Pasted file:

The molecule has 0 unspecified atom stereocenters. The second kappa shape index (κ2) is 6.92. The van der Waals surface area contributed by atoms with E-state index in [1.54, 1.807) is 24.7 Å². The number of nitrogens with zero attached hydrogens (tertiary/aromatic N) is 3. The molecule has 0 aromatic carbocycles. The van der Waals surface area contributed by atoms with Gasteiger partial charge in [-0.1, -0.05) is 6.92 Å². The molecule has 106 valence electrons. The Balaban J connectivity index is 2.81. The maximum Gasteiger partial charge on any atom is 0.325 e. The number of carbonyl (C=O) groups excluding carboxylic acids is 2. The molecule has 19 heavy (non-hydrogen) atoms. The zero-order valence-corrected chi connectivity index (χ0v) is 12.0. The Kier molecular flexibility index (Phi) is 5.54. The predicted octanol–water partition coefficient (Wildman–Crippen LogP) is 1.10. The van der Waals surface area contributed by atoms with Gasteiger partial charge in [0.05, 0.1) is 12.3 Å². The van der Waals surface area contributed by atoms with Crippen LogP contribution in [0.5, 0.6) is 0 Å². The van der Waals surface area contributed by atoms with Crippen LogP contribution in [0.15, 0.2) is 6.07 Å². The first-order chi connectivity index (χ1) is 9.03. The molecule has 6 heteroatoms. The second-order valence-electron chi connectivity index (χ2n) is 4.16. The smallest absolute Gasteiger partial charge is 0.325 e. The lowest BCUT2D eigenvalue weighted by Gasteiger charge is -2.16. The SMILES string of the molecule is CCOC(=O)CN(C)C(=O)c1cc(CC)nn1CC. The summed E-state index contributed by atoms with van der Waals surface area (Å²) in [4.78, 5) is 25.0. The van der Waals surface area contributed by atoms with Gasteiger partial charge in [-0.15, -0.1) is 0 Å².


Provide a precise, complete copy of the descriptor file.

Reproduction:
The molecule has 0 unspecified atom stereocenters. The second kappa shape index (κ2) is 6.92. The van der Waals surface area contributed by atoms with E-state index in [1.54, 1.807) is 24.7 Å². The number of nitrogens with zero attached hydrogens (tertiary/aromatic N) is 3. The molecule has 0 aromatic carbocycles. The van der Waals surface area contributed by atoms with Gasteiger partial charge in [-0.1, -0.05) is 6.92 Å². The molecule has 106 valence electrons. The Balaban J connectivity index is 2.81. The maximum Gasteiger partial charge on any atom is 0.325 e. The number of carbonyl (C=O) groups excluding carboxylic acids is 2. The molecule has 19 heavy (non-hydrogen) atoms. The zero-order valence-corrected chi connectivity index (χ0v) is 12.0. The Kier molecular flexibility index (Phi) is 5.54. The predicted octanol–water partition coefficient (Wildman–Crippen LogP) is 1.10. The van der Waals surface area contributed by atoms with Gasteiger partial charge in [0.05, 0.1) is 12.3 Å². The van der Waals surface area contributed by atoms with Crippen LogP contribution in [0.5, 0.6) is 0 Å². The van der Waals surface area contributed by atoms with Crippen LogP contribution in [0.15, 0.2) is 6.07 Å². The first-order chi connectivity index (χ1) is 9.03. The molecule has 6 heteroatoms. The second-order valence-electron chi connectivity index (χ2n) is 4.16. The smallest absolute Gasteiger partial charge is 0.325 e. The lowest BCUT2D eigenvalue weighted by Gasteiger charge is -2.16. The SMILES string of the molecule is CCOC(=O)CN(C)C(=O)c1cc(CC)nn1CC. The summed E-state index contributed by atoms with van der Waals surface area (Å²) in [4.78, 5) is 25.0. The van der Waals surface area contributed by atoms with Gasteiger partial charge in [-0.15, -0.1) is 0 Å².